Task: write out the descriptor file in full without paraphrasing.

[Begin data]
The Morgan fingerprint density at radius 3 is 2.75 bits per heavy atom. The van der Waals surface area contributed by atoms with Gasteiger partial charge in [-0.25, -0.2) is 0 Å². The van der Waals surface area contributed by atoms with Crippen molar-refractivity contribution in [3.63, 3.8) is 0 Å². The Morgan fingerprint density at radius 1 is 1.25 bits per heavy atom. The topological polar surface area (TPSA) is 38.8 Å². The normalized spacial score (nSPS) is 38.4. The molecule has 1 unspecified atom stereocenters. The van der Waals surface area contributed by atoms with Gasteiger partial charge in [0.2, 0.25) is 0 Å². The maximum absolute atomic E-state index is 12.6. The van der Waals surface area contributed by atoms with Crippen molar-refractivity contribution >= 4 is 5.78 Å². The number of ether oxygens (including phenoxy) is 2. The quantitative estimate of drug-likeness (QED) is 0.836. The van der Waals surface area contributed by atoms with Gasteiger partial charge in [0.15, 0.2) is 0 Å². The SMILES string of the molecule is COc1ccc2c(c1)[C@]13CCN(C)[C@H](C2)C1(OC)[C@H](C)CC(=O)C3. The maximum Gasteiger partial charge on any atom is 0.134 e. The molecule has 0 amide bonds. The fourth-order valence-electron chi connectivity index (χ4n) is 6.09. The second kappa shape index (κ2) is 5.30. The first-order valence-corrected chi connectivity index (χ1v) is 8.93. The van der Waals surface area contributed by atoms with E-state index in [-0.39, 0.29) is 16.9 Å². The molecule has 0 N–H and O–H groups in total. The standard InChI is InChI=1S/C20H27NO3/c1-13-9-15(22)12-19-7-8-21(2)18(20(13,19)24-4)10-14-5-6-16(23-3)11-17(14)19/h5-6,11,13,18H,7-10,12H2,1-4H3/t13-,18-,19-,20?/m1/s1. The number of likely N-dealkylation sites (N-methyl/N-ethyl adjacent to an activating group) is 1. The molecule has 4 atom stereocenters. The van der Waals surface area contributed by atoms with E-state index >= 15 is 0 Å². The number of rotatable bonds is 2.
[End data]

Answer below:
The Morgan fingerprint density at radius 3 is 2.75 bits per heavy atom. The van der Waals surface area contributed by atoms with Gasteiger partial charge in [-0.25, -0.2) is 0 Å². The van der Waals surface area contributed by atoms with Crippen molar-refractivity contribution in [3.63, 3.8) is 0 Å². The Morgan fingerprint density at radius 1 is 1.25 bits per heavy atom. The topological polar surface area (TPSA) is 38.8 Å². The normalized spacial score (nSPS) is 38.4. The molecule has 1 unspecified atom stereocenters. The van der Waals surface area contributed by atoms with Gasteiger partial charge in [0.2, 0.25) is 0 Å². The maximum absolute atomic E-state index is 12.6. The van der Waals surface area contributed by atoms with Crippen molar-refractivity contribution >= 4 is 5.78 Å². The number of ether oxygens (including phenoxy) is 2. The quantitative estimate of drug-likeness (QED) is 0.836. The van der Waals surface area contributed by atoms with Gasteiger partial charge in [0.15, 0.2) is 0 Å². The SMILES string of the molecule is COc1ccc2c(c1)[C@]13CCN(C)[C@H](C2)C1(OC)[C@H](C)CC(=O)C3. The maximum Gasteiger partial charge on any atom is 0.134 e. The molecule has 0 amide bonds. The fourth-order valence-electron chi connectivity index (χ4n) is 6.09. The second kappa shape index (κ2) is 5.30. The first-order valence-corrected chi connectivity index (χ1v) is 8.93. The van der Waals surface area contributed by atoms with E-state index in [-0.39, 0.29) is 16.9 Å². The molecule has 0 N–H and O–H groups in total. The standard InChI is InChI=1S/C20H27NO3/c1-13-9-15(22)12-19-7-8-21(2)18(20(13,19)24-4)10-14-5-6-16(23-3)11-17(14)19/h5-6,11,13,18H,7-10,12H2,1-4H3/t13-,18-,19-,20?/m1/s1. The number of likely N-dealkylation sites (N-methyl/N-ethyl adjacent to an activating group) is 1. The molecule has 4 atom stereocenters. The van der Waals surface area contributed by atoms with E-state index >= 15 is 0 Å². The number of rotatable bonds is 2.